Educators continue to unite for students By Mary Bell
The past 12 months have marked an unprecedented time in Wisconsin history. On February 11, 2011, Governor Walker came out with his surprise attack on worker rights – announcing union-busting legislation designed to silence the voices of public employees, including teachers. Soon after, the foundation of public schools was shaken as state funding was cut by $1.6 billion. Divisiveness was embraced by state policymakers as the new way to govern.
Few among us can say they haven’t been personally affected. The actions and reactions of leaders and citizens have shaken the very fabric of our communities. In each village, town and city, citizens from all backgrounds refused to sit back and be silent as the foundation that Wisconsin was built on-opportunity, fairness and the value of public education-was weakened.
The whole nation watched.
Pay and benefit concessions made by educators could not make up for Scott Walker’s $1.6 billion cuts in education funding. If you talk to teachers, they’ll tell you how they’ve been impacted by what’s happened over the past year. Relationships with families and friends have become strained. Class sizes and workloads have increased. Fear and uncertainty is commonplace. In the last year, Wisconsin has seen a record number of retirements, as thousands of experienced, quality educators left the profession, much earlier than they intended. Many younger educators are wondering if they’ll stay in this career.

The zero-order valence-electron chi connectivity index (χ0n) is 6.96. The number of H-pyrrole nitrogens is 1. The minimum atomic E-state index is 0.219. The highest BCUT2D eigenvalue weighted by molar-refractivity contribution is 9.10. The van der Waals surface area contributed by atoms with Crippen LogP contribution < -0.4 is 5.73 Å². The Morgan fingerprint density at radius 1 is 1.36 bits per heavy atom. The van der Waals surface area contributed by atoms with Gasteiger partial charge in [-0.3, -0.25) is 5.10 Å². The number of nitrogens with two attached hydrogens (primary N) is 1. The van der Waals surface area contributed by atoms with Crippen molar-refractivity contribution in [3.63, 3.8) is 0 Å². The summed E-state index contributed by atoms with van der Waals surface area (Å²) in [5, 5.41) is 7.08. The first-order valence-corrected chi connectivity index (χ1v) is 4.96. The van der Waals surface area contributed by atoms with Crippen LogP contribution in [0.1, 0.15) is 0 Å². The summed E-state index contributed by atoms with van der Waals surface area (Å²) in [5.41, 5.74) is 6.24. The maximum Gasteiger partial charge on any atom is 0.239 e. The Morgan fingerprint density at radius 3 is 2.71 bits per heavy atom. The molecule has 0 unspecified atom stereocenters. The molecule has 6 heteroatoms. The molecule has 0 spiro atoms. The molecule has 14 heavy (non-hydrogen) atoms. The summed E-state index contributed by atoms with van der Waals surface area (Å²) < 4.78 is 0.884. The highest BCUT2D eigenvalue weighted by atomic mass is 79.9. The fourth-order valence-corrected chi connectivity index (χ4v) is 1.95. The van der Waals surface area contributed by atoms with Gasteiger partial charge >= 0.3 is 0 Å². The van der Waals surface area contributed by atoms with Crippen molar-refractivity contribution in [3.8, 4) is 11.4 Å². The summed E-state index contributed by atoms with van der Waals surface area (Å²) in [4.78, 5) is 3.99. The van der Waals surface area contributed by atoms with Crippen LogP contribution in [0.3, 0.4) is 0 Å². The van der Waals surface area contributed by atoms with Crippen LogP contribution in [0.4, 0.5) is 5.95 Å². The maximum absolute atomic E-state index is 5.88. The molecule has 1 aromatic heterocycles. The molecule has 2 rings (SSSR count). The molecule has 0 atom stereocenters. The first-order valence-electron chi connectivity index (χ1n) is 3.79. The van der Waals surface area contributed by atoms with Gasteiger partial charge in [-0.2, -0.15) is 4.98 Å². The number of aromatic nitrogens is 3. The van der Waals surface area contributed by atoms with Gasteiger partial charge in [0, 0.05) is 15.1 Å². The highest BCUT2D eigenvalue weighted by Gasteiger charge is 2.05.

Despite all of this, educators are trying to do what’s necessary so their students don’t notice – because they are dedicated and caring professionals. But they can’t cover for programs that have been cut, or books, technology and field trips that can no longer be funded.
We’ve seen educators who have never before been politically active volunteering their time to go door to door to talk to voters. Why? Because it’s clear that there’s a bigger political agenda afoot.
In one short year, other states have mirrored legislation to silence the voices of workers, both public and private, at the same time disinvesting in critical public services. We’ve seen the same divide-and-conquer approach to governing. That’s unfortunate, because when Wisconsinites should be uniting, the governor is focused on dividing.
Over the next 12 months, educators will continue to come together on behalf of children and schools, despite fewer resources to meet their students’ needs. We are seeing firsthand how extreme decisions made at the state level impact our local schools and communities.
Mary Bell, President
Wisconsin Education Association Council